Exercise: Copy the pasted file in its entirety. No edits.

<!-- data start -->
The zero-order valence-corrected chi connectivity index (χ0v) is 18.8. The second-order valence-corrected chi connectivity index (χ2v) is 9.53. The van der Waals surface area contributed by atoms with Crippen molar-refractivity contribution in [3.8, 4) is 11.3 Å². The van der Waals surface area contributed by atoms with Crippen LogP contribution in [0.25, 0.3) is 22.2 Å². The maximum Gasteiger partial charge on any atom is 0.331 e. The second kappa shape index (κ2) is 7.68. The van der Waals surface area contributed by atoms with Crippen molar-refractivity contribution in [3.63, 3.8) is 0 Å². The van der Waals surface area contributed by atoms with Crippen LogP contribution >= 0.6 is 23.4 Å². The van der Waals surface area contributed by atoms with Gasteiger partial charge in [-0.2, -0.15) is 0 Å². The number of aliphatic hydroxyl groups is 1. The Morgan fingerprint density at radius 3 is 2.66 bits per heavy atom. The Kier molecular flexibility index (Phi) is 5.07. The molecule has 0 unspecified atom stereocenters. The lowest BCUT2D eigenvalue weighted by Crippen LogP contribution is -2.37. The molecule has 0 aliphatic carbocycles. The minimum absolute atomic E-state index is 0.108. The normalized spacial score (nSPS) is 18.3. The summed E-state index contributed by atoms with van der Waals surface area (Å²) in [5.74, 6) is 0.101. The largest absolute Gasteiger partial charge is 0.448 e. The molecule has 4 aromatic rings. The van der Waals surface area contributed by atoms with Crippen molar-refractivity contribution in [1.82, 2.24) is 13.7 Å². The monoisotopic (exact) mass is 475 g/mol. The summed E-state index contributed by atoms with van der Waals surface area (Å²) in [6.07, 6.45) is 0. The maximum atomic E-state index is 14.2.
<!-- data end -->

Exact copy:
The zero-order valence-corrected chi connectivity index (χ0v) is 18.8. The second-order valence-corrected chi connectivity index (χ2v) is 9.53. The van der Waals surface area contributed by atoms with Crippen molar-refractivity contribution in [3.8, 4) is 11.3 Å². The van der Waals surface area contributed by atoms with Crippen LogP contribution in [0.25, 0.3) is 22.2 Å². The maximum Gasteiger partial charge on any atom is 0.331 e. The second kappa shape index (κ2) is 7.68. The van der Waals surface area contributed by atoms with Crippen molar-refractivity contribution in [3.63, 3.8) is 0 Å². The van der Waals surface area contributed by atoms with Crippen LogP contribution >= 0.6 is 23.4 Å². The van der Waals surface area contributed by atoms with Gasteiger partial charge in [-0.2, -0.15) is 0 Å². The number of aliphatic hydroxyl groups is 1. The Morgan fingerprint density at radius 3 is 2.66 bits per heavy atom. The Kier molecular flexibility index (Phi) is 5.07. The molecule has 0 unspecified atom stereocenters. The lowest BCUT2D eigenvalue weighted by Crippen LogP contribution is -2.37. The molecule has 0 aliphatic carbocycles. The minimum absolute atomic E-state index is 0.108. The normalized spacial score (nSPS) is 18.3. The summed E-state index contributed by atoms with van der Waals surface area (Å²) in [5.74, 6) is 0.101. The largest absolute Gasteiger partial charge is 0.448 e. The molecule has 4 aromatic rings. The van der Waals surface area contributed by atoms with Crippen molar-refractivity contribution in [1.82, 2.24) is 13.7 Å². The monoisotopic (exact) mass is 475 g/mol. The summed E-state index contributed by atoms with van der Waals surface area (Å²) in [6.07, 6.45) is 0. The maximum atomic E-state index is 14.2.